So anyway, my stepfather who is true-blue British—and this is another reason I keep throwing out the British, because I want to somehow rightfully say I can use a fake British accent since I have British family members who are white, a part of the punk scene, and working for EMI. My stepfather was a studio engineer for EMI and he knows The Ruts—or at least the surviving members—and I sent him the music with the British accent. The Ruts [are] very similar to The Clash, but mostly fixated in Europe. They're my favorite punk rock band. I like them more than Sex Pistols. The response that came back from The Ruts was, "Why isn't it more aggressive?" and "Can we come over and play with you guys?" So I got this acceptance from a lot of musicians and people that I looked up to. So instead of them giving me the thumbs down or, "Nah, I think you should do something else," which is what I got from my record company, I got this motivation to do it. So once I got that, nobody couldn't tell me nothing. It was the same reaffirmation I got when I first came into the music business—I rapped for Jay-Z, and Jay-Z was like, "You're nice." So I got the same reaffirmation doing Japanese Cartoon.

Complex: When the public first heard about Japanese Cartoon, you denied being in the group. What was that about?

Lupe Fiasco: What that was, I didn't know if I really wanted to do it. I set up a Myspace page, and this was when I was like, "Aaight, I want to put it out but I don't want to promote it through Lupe Fiasco." I didn't want it to be viewed as a Lupe Fiasco side project. I wanted it to be like, "Here's this band out of nowhere." [That way] I can get an honest opinion. I didn't want to get, "Man I like Lupe, but that's wack because he's not rapping," or a "Lupe, everything he do is dope!" I wanted a true reaction to it.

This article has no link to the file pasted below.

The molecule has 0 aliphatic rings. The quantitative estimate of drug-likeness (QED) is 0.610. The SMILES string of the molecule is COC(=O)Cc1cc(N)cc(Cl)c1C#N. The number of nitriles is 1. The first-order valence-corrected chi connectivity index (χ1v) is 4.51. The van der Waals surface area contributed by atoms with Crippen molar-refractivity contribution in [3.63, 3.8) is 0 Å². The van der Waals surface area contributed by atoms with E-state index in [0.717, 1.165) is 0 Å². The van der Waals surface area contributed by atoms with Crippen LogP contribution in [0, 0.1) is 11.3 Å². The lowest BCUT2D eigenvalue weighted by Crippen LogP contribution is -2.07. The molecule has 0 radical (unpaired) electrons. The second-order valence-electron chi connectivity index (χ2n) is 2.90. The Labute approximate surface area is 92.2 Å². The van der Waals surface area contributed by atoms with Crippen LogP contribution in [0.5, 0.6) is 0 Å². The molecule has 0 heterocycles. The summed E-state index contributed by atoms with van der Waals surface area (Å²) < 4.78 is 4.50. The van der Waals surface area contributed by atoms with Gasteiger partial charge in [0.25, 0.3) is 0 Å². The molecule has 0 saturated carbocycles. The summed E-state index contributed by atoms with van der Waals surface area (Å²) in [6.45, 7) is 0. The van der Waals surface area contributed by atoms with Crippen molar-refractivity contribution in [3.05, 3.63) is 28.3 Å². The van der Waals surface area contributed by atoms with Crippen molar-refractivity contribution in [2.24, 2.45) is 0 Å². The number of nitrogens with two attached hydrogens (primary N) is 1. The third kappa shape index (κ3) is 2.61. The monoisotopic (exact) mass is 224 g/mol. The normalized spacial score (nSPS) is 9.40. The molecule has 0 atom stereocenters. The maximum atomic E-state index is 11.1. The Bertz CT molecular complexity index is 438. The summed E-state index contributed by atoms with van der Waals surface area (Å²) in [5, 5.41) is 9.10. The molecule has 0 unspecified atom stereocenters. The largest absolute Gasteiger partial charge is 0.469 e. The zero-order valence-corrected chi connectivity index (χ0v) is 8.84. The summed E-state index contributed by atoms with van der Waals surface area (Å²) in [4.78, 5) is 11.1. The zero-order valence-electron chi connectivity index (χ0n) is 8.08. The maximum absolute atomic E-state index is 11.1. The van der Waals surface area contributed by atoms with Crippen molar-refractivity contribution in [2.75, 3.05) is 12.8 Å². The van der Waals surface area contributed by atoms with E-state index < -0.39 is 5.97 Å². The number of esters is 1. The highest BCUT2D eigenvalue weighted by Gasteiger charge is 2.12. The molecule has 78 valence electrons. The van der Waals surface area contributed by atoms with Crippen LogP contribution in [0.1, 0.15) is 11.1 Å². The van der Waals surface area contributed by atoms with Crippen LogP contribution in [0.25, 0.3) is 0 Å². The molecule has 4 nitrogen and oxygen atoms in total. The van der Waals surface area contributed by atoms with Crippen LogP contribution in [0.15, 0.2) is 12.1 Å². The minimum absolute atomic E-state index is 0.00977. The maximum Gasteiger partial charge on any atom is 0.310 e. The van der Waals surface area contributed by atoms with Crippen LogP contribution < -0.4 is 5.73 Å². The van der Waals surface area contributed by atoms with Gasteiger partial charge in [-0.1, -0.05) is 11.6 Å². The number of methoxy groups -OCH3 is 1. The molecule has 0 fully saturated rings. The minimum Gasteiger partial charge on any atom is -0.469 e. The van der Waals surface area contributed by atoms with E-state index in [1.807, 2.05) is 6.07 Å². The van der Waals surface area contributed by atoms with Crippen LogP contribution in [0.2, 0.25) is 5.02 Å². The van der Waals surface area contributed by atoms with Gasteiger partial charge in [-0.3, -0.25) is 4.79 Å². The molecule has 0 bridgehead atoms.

What happened was Busy—who works at Atlantic and is a part of me becoming who I am today—put the link to the Myspace page on his blog. And the kid who runs the Lupe blog just happened to check it out by chance and he was like, "That sounds like Lupe!" And it was a wrap from there. And me denying it was me just like, "Nah, that ain't me. I'm not British." But it didn't work. They was like, "Nah, that's you." But then you had people who were like, "Man, I'm telling you that ain't Lupe!"

For me, it was an ill piece to the band with the anonymity because I was denying it and why would I deny it? But it was more so because it wasn't finished and I didn't really know if I wanted to do it and I didn't want it to be presented to the world in that controversial way. I just wanted it to come out and people got on to it and one day we did a show and I come out like, "Oh my God! It's Lupe!" I would have preferred to have that than have an Internet scandal. This is one of the downsides of having a fanatic fanbase that I love so much.

It just came out from two sources that came out that were dedicated to Lupe. Busy's blog, they know he's my man and he's a part of my crew. And they did it from the official source of all things Lupe Fiasco. And it was kind of like, "Yeah, that's Lupe." And I was like, "That's not me!" And they was like, "Yeah, it's you." Now I'm like, "Yeah, it's me."

Complex: So what is Japanese Cartoon?

Lupe Fiasco: Japanese Cartoon is my lifeblood. That was my Plan B. If Lupe Fiasco fails and Lasers never comes out, I have to do something. I still have to make music. I still have to go out and tour. I want to make music as good as Radiohead, as good as Coldplay. I can make hip-hop as good as anybody. But you get bored with that and you want new challenges. And for me, this is a new challenge.

Complex: You mentioned Japanese Cartoon being your Plan B, let's talk about Plan A. A second ago, you said "If Lasers never comes out." Will it not come out?

Lupe Fiasco: It could. The situation with me and my record company has gotten to the point where it's just like... we're really at our final straws. People could say it's me, that "Lupe doesn't want to make popular music" or "The label has got to have records that they can sell and Lupe is not giving them the records they want to sell" and XYZ. I'll meet a fan on the street and we'll have a full conversation about it. There's maybe six or seven people walking around who know the whole story with their mouths wide open and their jaws to the floor as to why Lasers has been held up to this point and why it's not coming out. I can't tell you that. We're in a space where we're still negotiating and some stuff isn't meant for the public.